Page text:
By the time I graduated I’d temporarily lost interest in Math and Physics, and so played music and did various odd jobs for a while. However I then got interested in Artificial Intelligence (AI), and so did a 1-year Masters in AI at Edinburgh University. During that time I also gigged with a locally popular jump-jive band, including most memorably some TV and radio work and 30 live shows in 3 weeks during the Edinburgh Festival while also attempting to write my Masters thesis during the daytime.
I then moved to Sussex University in Brighton to do my PhD. The project was supposed to be on human-computer interaction but it ended up being on neural network modeling of the development of the mammalian visual system. While this established my future academic path, sadly I never gelled with the music scene in Brighton as well as I had in Edinburgh. However I did still play in several bands and was a DJ at the Brighton Jazz Club.
My intention had been to move to the US to do a postdoc straight after my PhD, but because of a personal relationship I instead went back to Edinburgh for a postdoc with my previous Masters supervisor. Naturally almost as soon as I arrived back in Edinburgh this personal relationship ended. However I had fun playing more gigs with the jump-jive band and others. The postdoc fellowship required me to start doing some experimental as well as theoretical work, so during this time I got my first ever experience with bench work, and also for the first time attended some neuroscience courses.
I finally then moved to the USA to do a postdoc in Houston. However this didn’t work out so I rapidly moved on to the Salk Institute in San Diego. It was there that I met my wife Linda Richards, who was a postdoc in the same lab. After many applications on my part and 2 applications on her part we both got faculty positions on the East Coast, her in Baltimore and me in Washington DC. We got married and had two kids. I played Principal Clarinet in the Georgetown University Orchestra and also regularly with jazz and blues bands around the DC area, though not with quite the same level of intensity as before.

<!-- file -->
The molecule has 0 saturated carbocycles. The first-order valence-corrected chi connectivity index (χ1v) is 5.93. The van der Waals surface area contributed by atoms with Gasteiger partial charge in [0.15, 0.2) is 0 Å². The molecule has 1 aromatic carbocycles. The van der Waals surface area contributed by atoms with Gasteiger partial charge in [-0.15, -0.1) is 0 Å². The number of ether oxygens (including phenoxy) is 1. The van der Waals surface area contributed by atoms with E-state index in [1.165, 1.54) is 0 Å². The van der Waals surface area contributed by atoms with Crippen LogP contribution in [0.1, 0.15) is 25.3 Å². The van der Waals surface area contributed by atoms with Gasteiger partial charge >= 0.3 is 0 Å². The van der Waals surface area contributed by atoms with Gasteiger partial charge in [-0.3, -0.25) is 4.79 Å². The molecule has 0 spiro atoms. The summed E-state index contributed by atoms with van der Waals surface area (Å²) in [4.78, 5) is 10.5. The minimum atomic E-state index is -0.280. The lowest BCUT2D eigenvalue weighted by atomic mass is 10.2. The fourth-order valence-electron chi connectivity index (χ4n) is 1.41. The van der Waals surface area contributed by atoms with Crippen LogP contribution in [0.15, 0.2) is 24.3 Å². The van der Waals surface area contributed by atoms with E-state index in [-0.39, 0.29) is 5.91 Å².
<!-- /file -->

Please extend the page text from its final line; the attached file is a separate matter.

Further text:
For a combination of reasons we eventually decided to move to the UK or Australia (where Linda’s from), and the best combination of jobs for both of us was in Brisbane. This was very productive scientifically, a wonderful place for our kids to grow up, and we loved exploring the Outback and snorkeling on the Great Barrier Reef. However musically nothing really gelled for me.
Out of the blue the opportunity then came up to move to WashU. By this time our kids were adults and it was too good an opportunity to miss. However as soon as we accepted the offers Covid hit and Australia closed its borders in both directions. We then had a challenging 18 months involving many cancelled flights, enormous amounts of paperwork from both the Australian and US governments, periods confined to strict hotel quarantine in Australia, having zoom meetings with our new WashU colleagues at 4am because of the time difference, and lots of PCR tests.
But it’s all been worth it. On top of all the great scientific opportunities at WashU I’ve rediscovered my inner musician in St Louis, and have been sitting in regularly with fantastic local jazz musicians who have all been extremely welcoming. I’ve even started getting some real gigs. This for me is just the right balance: great science and great music.